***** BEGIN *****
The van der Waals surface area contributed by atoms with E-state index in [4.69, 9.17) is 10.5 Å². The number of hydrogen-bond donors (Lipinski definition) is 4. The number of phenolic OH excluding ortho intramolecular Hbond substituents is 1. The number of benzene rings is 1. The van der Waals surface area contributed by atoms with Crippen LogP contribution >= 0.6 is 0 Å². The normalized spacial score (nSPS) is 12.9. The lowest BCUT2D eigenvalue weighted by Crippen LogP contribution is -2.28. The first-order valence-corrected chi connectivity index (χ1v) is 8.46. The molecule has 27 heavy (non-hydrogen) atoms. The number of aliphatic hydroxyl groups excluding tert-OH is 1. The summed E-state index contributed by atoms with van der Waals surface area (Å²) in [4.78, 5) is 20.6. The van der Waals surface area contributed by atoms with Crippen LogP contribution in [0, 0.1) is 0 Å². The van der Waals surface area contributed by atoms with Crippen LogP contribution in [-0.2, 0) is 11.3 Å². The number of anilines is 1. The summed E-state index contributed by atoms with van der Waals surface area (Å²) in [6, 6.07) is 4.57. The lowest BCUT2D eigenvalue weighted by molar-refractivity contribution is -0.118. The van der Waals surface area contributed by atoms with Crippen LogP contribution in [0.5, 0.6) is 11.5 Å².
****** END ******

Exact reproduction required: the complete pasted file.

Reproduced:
The van der Waals surface area contributed by atoms with E-state index in [4.69, 9.17) is 10.5 Å². The number of hydrogen-bond donors (Lipinski definition) is 4. The number of phenolic OH excluding ortho intramolecular Hbond substituents is 1. The number of benzene rings is 1. The van der Waals surface area contributed by atoms with Crippen LogP contribution >= 0.6 is 0 Å². The normalized spacial score (nSPS) is 12.9. The lowest BCUT2D eigenvalue weighted by Crippen LogP contribution is -2.28. The first-order valence-corrected chi connectivity index (χ1v) is 8.46. The molecule has 27 heavy (non-hydrogen) atoms. The number of aliphatic hydroxyl groups excluding tert-OH is 1. The summed E-state index contributed by atoms with van der Waals surface area (Å²) in [4.78, 5) is 20.6. The van der Waals surface area contributed by atoms with Crippen LogP contribution in [0, 0.1) is 0 Å². The van der Waals surface area contributed by atoms with Crippen LogP contribution in [-0.2, 0) is 11.3 Å². The number of anilines is 1. The summed E-state index contributed by atoms with van der Waals surface area (Å²) in [6, 6.07) is 4.57. The lowest BCUT2D eigenvalue weighted by molar-refractivity contribution is -0.118. The van der Waals surface area contributed by atoms with Crippen LogP contribution in [0.5, 0.6) is 11.5 Å².